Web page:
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June 2006, English
17×20 cm, 128 pages, hardcover with dust jacket
ISBN 978-1-933128-06-1

“If art takes place in a contemporary art museum (where we expect it), what does it mean? Art should not be about filling spaces, but about necessities and urgencies.” Such are the principles conveyed by the visionary Hans Ulrich Obrist, seeking out ways to reinvent and invent museums of the 21st century. Newly edited by April Lamm, gathered together here are the seminal texts written by (what Douglas Gordon once aptly described) a “dontstop” curator. His exhibitions present, as Rem Koolhaas writes in his preface to these prefaces, “a heroic effort to preserve the traces of intelligence of the last 50 years, to make sense of the seemingly disjointed, a hedge against the systematic forgetting that is hidden at the core of the information age and which may, in fact, be its secret agenda ...”

A compendium of texts written between 1990 and 2006, here are exhibition case studies—“Hotel Carlton Palace,” “Cities on the Move,” “Do It,” “Utopia Station”—involving some of the more thought-provoking artists, architects, and scientists of our time such as Paul Chan, Alexander Dorner, Olafur Eliasson, Cao Fei, Hans-Peter Feldmann, Peter Fischli & David Weiss, Douglas Gordon, Pierre Huyghe, Qingyung Ma, Philippe Parreno, Cedric Price, Luc Steels, Rirkrit Tiravanija, among others, from Zurich to Guangzhou and back again. Designed by M/M (Paris), the cover depicts an original Gerhard Richter over-painted picture of Obrist himself. A must-have for anyone interested in the unusual strategies of a curator-at-large.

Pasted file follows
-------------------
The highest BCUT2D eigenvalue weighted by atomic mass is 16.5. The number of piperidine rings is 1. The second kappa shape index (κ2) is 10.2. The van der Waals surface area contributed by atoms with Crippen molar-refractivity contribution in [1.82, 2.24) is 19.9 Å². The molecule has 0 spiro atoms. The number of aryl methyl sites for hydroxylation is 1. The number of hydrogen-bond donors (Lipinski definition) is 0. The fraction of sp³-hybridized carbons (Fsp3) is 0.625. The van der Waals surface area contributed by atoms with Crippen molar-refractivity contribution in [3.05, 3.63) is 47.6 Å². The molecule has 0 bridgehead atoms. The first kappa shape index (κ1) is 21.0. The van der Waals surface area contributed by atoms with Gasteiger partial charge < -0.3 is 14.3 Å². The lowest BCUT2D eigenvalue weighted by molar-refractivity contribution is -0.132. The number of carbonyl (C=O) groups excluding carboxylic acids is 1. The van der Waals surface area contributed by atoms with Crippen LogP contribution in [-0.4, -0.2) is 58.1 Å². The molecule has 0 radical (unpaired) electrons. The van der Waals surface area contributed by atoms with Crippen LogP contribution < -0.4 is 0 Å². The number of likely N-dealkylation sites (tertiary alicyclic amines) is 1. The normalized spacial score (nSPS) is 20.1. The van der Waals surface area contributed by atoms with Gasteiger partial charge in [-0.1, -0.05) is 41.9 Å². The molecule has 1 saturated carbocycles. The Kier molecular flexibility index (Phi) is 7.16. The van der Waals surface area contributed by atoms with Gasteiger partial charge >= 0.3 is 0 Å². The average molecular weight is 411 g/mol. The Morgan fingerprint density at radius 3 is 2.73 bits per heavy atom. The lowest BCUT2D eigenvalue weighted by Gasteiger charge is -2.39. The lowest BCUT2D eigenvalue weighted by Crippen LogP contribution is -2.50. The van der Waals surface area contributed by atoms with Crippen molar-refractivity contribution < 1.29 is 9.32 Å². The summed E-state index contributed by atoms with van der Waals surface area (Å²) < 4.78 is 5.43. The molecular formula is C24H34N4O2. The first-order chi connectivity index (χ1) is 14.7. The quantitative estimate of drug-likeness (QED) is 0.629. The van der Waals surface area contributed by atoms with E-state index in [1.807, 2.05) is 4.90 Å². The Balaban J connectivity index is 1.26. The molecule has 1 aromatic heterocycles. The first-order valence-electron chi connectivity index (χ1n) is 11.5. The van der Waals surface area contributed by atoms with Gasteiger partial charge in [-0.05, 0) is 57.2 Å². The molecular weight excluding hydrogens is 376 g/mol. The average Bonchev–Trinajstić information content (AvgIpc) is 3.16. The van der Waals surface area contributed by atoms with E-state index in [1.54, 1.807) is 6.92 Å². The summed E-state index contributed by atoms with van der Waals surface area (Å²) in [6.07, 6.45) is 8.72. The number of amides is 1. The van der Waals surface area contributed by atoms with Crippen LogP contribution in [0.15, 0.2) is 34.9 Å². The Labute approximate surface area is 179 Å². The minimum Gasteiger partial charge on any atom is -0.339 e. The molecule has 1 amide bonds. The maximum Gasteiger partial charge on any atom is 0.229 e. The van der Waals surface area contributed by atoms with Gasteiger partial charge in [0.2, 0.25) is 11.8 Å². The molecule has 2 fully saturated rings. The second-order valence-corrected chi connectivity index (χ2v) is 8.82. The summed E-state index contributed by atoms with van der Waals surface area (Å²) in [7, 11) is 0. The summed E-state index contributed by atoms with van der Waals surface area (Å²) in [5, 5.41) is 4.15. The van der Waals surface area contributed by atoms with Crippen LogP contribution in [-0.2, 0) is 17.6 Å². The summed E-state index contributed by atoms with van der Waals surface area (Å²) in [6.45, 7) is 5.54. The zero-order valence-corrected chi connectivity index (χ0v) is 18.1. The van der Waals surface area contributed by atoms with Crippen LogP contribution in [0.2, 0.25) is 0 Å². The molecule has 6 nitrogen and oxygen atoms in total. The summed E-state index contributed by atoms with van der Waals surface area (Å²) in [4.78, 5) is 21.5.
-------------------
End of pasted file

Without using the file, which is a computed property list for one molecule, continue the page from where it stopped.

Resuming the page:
On closer inspection … the book covers a dizzying range of subjects, many of them spinning outwards from salient Obristian themes such as artistic collaboration, visionary architecture, ecology and waste, and economic development in the Far East and yet, as if the synthesis of some kind of intellectual centrifuge or particle accelerator experiment, always crystallizes around issues concerning museology and the display reception and discussion of art.

— Dan Fox,


So many book design attempts to signal intertextuality or multiplicitous readings only serve to make reading text a migraine-inducing chore … Yet M/M’s polyphonic and anti-hierarchical design conceit is notable for the ease with which the texts can be read; the reader’s eye is allowed to drift from subject to subject, creating unusual intersections of ideas, yet is seldom overwhelmed by a typographic babel that prevents close concentration on any one text.

— Dan Fox,